Twisting the wrong arm

INSIDE Israel's Cabinet, some of Prime Minister Yitzhak Shamir's most important ministers are talking to him about trying a kind of do-it-yourself distancing plan for Israelis and Palestinian Arabs.

They suggest that what the Israelis could do themselves is to pull out their troops from several key towns in the West Bank to the outskirts -- perhaps Nablus, Hebron and Jericho. It would not be a withdrawal or surrender of territory.


But it would be a step toward ending killings of Arabs and Jews by putting room between the Israeli Army and the Palestinians, giving both more breathing space.

And these Cabinet members are proposing that the Palestinians then be permitted to take over most of the functions of administering civil life on the West Bank, under an agreed Palestinian board.


Of course, this would not satisfy passions for an independent Palestinian state. That is, a second Palestinian state in addition to the one Britain sliced off from the Palestine mandate in 1920 and now goes under the alias of Jordan.

Unfortunately the second state Palestinians have in mind would require Israel to go drown in the sea. It is as much a fantasy as Saddam Hussein's dream of ruling the Middle East, and based on the same fatal self-delusion.

But if the talking becomes reality, Palestinians would have a chance to show whether they can run most of their affairs without making every day a carnival of anti-Israel hate and stabbing.

Shamir also will not be easy to convince. He is a subtle and sophisticated man, which his friends know and his enemies still are learning. But he does not believe in gambling on Israeli security. Suppose Israel pulls back some troops and the Palestinians take flexibility for weakness and bring out more knives?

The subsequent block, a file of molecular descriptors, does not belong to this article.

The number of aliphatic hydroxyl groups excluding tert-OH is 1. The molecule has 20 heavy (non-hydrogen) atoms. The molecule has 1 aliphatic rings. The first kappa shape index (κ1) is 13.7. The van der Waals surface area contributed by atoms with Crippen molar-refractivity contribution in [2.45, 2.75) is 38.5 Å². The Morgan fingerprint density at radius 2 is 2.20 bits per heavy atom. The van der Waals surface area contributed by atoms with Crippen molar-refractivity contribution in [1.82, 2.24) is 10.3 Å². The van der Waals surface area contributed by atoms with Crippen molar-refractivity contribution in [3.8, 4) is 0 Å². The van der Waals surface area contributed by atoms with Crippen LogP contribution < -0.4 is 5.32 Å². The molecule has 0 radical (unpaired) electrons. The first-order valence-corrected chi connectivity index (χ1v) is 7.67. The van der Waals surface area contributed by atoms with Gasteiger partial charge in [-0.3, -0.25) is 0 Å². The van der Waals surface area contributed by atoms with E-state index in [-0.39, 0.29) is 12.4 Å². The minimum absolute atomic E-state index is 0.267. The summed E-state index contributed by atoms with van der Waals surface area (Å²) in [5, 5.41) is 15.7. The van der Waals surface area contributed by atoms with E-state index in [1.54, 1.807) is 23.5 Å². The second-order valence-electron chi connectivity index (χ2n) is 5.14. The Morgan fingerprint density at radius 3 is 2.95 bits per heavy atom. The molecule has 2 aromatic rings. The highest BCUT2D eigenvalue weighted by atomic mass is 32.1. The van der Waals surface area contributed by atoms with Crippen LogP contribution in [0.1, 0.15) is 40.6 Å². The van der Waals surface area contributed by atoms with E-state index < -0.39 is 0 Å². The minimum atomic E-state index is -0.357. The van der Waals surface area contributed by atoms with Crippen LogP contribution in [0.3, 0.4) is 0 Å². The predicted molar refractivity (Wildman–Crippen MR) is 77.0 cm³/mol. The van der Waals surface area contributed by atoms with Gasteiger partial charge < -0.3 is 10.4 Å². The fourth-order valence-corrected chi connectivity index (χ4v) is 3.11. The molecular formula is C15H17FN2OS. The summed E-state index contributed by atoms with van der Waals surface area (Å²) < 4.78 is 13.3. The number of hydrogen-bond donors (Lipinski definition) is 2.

Who will the world blame for the blood that will flow in putting them down -- who but Yitzhak Shamir and the Israeli government? We can imagine the U.S. television specials.

The talk in the Cabinet is a variation on a unilateral theme that has popped up over the years. But Shamir hears his colleagues out. Some of the interested Likudniks are among the most important in the party, among them Defense Minister Moshe Arens, Health Minister Ehud Olmert, Foreign Minister David Levy and Justice Minister Dan Meridor. All of them are considered potential successors to Shamir. They are not acting as a cabal but they do have influence, no question of that.

They have an audience in mind that goes beyond the Palestinians, and its name is George Bush.

They are totally aware that Bush is eager for movement in the Israeli-Palestinian situation. They are weary of Israel constantly being the sole target of American pressure.


Secretary of State James A. Baker III goes to a meeting of Arab coalition partners. They refuse to end the Arab state of war against Israel, now almost a half-century steeped in blood and bitterness.

But in Jerusalem, his next stop, Baker talks about the interesting new ideas he is hearing from the Arabs. That plunks the ball in Israel's political court. But what ideas? He doesn't say and the Israelis insist they still do not know.

The Likud unilateralists hope that if Israel takes the initiative the president will then press the Arabs for a demonstration of the will for peace -- deeds, not words, as American presidents like to say.

Such as: the end of the state of belligerency and of the boycott of Israel and companies doing business with Israel. The boycott has been more of an economic problem than Israel has liked to admit.

Just a few days ago, Kuwaiti representatives in Argentina

officially informed a local company that "Jewish firms" would not be eligible for reconstruction contracts -- raising the nastiness level. Let's see how that sits with the 90 senators who earlier asked the emir to end the boycott.


So it can be expected that before he agrees to any unilateral move, Shamir would want some clear word from Washington that the U.S. will indeed drop the Israeli arm and start twisting the Arab, and how hard.

The chances are against any unilateral move but it has become thinkable.

And the chances of the Palestinians getting a better offer if they again show their talent for picking wrong? Why, none.

As for a Palestinian state, it exists already, just across the narrow River Jordan, and one day will be known by its real name.